OW: What is the musical language for the work?

TC: I am a tonal composer, but I also love dissonant clusters as a color in my music. I also love repetitive (or minimalist) structures, and I love letting the particular text of a song dictate the language it seems to require. Born and raised in the Lowcountry of South Carolina, all my music has the DNA of the rhythms that are native to the place.

OW: What is your process for creating the musical language of any work you set out to create?

TC: I spend a lot of time speaking, reciting, mumbling and shouting the text of a lyric. This is best done alone. I improvise a lot, again, usually alone, but now at the piano. Once I have a “half-baked idea,” I try to design the piece that contains this spirit of my favorite improvisations.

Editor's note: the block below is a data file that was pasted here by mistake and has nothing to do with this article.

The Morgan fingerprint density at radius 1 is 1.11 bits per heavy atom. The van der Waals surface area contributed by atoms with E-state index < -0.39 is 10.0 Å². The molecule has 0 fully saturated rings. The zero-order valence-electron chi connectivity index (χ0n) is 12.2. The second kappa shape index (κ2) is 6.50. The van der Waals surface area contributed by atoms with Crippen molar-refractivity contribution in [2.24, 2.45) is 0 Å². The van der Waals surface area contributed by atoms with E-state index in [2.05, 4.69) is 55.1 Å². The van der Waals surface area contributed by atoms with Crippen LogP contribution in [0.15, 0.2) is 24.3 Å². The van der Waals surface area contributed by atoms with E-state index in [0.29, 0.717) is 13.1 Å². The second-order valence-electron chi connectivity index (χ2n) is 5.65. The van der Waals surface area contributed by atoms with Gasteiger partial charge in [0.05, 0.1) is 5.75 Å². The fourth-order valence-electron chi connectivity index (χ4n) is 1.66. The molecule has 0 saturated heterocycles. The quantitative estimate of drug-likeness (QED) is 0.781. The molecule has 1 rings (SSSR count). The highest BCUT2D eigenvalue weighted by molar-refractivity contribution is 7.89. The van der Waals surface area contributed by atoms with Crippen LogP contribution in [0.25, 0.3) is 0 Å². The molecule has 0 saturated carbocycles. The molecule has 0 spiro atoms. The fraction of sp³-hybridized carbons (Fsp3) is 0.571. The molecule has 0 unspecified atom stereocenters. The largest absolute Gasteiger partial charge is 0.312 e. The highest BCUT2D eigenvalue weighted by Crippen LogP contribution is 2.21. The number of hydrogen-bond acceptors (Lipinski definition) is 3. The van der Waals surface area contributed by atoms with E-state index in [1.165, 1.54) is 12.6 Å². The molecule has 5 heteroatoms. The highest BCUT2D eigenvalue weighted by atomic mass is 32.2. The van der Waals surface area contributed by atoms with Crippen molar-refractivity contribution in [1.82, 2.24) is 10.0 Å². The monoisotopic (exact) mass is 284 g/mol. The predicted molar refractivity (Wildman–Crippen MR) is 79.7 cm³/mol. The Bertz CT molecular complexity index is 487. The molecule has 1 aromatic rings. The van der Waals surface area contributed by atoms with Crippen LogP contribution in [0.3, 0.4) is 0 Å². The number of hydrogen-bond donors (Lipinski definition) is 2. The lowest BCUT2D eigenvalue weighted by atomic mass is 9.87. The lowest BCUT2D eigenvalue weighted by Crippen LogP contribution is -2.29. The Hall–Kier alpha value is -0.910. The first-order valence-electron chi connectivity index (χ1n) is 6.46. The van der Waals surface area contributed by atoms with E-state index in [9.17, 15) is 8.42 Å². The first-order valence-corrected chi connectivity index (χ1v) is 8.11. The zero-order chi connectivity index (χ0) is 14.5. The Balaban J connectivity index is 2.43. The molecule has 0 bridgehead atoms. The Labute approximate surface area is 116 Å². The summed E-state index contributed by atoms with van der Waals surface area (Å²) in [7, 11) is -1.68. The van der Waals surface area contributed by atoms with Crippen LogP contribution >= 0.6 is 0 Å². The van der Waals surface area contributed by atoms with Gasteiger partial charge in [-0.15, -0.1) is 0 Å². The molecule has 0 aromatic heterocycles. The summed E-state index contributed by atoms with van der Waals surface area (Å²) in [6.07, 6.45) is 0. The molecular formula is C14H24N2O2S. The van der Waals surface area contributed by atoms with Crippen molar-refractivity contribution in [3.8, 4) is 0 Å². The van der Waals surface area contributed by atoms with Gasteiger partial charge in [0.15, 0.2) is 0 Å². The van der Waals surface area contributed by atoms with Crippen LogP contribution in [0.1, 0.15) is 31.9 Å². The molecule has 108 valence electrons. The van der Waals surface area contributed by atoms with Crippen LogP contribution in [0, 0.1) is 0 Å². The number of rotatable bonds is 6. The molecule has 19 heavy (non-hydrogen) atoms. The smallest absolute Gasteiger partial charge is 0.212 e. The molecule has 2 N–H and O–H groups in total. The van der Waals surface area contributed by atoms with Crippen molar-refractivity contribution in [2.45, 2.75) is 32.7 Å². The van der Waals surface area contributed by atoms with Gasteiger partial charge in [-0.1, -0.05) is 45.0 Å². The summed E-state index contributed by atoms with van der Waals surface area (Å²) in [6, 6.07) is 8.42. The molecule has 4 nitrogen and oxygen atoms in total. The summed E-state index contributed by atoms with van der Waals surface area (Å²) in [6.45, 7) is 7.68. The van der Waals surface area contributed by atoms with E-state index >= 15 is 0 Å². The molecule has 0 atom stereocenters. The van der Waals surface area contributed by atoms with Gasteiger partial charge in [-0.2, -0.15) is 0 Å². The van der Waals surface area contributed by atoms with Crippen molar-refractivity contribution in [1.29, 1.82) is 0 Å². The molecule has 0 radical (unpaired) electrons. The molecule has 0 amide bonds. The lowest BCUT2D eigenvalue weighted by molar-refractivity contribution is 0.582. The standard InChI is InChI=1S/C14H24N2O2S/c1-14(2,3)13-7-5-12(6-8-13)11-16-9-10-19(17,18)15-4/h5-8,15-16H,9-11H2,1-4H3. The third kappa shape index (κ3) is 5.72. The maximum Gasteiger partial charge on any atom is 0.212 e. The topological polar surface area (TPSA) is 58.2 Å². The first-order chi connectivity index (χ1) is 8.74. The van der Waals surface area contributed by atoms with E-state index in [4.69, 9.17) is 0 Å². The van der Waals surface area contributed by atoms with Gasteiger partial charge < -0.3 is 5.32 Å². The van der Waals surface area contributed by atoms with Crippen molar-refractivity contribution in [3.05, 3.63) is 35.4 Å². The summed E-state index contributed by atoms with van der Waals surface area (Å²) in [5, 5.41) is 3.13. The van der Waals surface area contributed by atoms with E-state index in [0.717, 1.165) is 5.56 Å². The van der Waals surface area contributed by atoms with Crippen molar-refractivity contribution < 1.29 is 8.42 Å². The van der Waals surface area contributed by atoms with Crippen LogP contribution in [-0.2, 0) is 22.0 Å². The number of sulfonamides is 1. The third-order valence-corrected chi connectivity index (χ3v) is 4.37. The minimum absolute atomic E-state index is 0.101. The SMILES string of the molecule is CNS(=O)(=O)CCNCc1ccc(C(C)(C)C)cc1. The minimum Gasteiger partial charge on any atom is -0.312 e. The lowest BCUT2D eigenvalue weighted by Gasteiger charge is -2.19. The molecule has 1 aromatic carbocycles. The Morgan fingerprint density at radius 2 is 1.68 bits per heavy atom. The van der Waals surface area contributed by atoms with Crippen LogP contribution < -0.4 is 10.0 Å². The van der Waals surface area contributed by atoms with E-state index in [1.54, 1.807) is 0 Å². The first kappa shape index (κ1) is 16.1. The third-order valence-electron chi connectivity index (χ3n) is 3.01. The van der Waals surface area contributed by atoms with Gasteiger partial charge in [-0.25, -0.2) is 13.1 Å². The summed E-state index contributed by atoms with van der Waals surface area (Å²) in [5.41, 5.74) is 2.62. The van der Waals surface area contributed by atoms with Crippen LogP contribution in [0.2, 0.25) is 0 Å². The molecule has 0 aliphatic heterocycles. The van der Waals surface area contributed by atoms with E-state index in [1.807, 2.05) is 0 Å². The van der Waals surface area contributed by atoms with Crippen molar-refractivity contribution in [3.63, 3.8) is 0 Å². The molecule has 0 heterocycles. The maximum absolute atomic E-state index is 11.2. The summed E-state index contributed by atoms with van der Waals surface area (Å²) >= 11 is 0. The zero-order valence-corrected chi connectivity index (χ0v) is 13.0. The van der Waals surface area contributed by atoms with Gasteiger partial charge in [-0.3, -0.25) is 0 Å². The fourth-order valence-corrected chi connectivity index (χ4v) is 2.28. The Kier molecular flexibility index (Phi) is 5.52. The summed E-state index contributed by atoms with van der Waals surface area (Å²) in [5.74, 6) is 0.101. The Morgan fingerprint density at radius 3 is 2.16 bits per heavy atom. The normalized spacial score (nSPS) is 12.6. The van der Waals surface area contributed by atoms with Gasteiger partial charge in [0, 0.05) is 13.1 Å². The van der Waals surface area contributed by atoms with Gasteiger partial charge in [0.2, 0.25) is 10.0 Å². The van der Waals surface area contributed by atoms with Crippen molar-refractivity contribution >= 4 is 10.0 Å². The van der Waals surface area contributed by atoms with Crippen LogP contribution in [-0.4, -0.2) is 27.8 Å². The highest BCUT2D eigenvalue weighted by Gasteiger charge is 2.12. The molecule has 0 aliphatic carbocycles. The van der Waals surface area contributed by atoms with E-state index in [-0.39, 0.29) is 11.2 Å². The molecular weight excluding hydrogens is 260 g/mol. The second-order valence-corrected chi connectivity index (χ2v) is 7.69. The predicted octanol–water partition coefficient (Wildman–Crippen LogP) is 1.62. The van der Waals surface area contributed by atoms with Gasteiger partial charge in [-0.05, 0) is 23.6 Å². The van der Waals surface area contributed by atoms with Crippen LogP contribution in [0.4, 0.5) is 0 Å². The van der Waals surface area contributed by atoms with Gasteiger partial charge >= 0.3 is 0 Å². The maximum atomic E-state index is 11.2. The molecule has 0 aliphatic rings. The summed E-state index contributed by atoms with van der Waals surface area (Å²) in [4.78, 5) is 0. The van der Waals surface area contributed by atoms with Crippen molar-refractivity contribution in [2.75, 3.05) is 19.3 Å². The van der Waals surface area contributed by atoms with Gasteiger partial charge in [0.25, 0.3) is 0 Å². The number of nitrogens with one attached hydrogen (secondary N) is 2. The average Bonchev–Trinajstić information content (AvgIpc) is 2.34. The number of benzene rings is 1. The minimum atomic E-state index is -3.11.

OW: What was the greatest challenge you had to overcome in composing “Fire Songs?”

TC: They are the same as songwriters face every time they work: how do I create an entire world in just a couple of minutes? Not easy, but a joy when it comes together.

OW: In this particular work, were there other pieces or song cycles that you drew inspiration from? Which ones and how did they contribute to the creation of this song cycle?

TC: I love “Dichterliebe” and “The Diary of One Who Vanished,” though I can’t say I consciously tried to imitate either. But they are in me, and they probably show, even when I think they don’t.

OW: What kind of musical journey do you want to take audiences on with “Fire Songs?”

TB: I guess I hope it will move you through a number of different energies, and that those will find physical and visual complements in the work of the production’s creative artists.